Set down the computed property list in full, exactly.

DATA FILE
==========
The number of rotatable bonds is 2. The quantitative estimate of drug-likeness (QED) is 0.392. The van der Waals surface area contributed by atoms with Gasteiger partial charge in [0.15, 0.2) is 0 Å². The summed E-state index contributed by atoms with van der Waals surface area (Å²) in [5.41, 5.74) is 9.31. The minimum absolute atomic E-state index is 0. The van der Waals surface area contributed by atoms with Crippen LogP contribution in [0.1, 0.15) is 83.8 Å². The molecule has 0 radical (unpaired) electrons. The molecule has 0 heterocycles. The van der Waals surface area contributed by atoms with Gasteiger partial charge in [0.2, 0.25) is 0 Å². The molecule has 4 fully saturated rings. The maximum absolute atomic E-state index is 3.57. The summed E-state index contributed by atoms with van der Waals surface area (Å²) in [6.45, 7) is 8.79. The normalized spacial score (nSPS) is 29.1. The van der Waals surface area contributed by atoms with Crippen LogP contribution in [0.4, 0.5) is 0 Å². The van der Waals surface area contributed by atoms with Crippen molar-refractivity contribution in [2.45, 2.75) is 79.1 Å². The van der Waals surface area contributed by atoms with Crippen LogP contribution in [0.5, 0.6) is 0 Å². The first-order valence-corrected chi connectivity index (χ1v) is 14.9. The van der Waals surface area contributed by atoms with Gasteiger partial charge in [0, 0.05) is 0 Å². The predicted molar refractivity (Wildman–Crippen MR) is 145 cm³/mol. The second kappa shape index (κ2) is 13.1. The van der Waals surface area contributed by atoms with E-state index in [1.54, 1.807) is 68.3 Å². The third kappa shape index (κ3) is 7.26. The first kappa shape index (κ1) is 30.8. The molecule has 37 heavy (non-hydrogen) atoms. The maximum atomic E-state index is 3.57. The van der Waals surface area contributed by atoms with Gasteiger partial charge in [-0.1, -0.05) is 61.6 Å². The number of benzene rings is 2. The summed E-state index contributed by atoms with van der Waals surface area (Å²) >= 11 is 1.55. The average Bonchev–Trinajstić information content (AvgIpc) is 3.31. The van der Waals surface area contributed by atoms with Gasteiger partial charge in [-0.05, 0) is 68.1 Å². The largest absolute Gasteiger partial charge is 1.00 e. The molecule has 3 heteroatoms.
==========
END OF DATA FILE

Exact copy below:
The number of rotatable bonds is 2. The quantitative estimate of drug-likeness (QED) is 0.392. The van der Waals surface area contributed by atoms with Gasteiger partial charge in [0.15, 0.2) is 0 Å². The summed E-state index contributed by atoms with van der Waals surface area (Å²) in [5.41, 5.74) is 9.31. The minimum absolute atomic E-state index is 0. The van der Waals surface area contributed by atoms with Crippen LogP contribution in [0.1, 0.15) is 83.8 Å². The molecule has 0 radical (unpaired) electrons. The molecule has 0 heterocycles. The van der Waals surface area contributed by atoms with Gasteiger partial charge in [0.2, 0.25) is 0 Å². The molecule has 4 fully saturated rings. The maximum absolute atomic E-state index is 3.57. The summed E-state index contributed by atoms with van der Waals surface area (Å²) in [6.45, 7) is 8.79. The normalized spacial score (nSPS) is 29.1. The van der Waals surface area contributed by atoms with Crippen LogP contribution in [0.4, 0.5) is 0 Å². The van der Waals surface area contributed by atoms with Crippen molar-refractivity contribution in [2.45, 2.75) is 79.1 Å². The van der Waals surface area contributed by atoms with Crippen LogP contribution in [0.5, 0.6) is 0 Å². The first-order valence-corrected chi connectivity index (χ1v) is 14.9. The van der Waals surface area contributed by atoms with Gasteiger partial charge in [0, 0.05) is 0 Å². The predicted molar refractivity (Wildman–Crippen MR) is 145 cm³/mol. The second kappa shape index (κ2) is 13.1. The van der Waals surface area contributed by atoms with E-state index in [1.54, 1.807) is 68.3 Å². The third kappa shape index (κ3) is 7.26. The first kappa shape index (κ1) is 30.8. The molecule has 37 heavy (non-hydrogen) atoms. The maximum atomic E-state index is 3.57. The van der Waals surface area contributed by atoms with Gasteiger partial charge in [-0.1, -0.05) is 61.6 Å². The number of benzene rings is 2. The summed E-state index contributed by atoms with van der Waals surface area (Å²) >= 11 is 1.55. The average Bonchev–Trinajstić information content (AvgIpc) is 3.31. The van der Waals surface area contributed by atoms with Gasteiger partial charge in [-0.05, 0) is 68.1 Å². The largest absolute Gasteiger partial charge is 1.00 e. The molecule has 3 heteroatoms.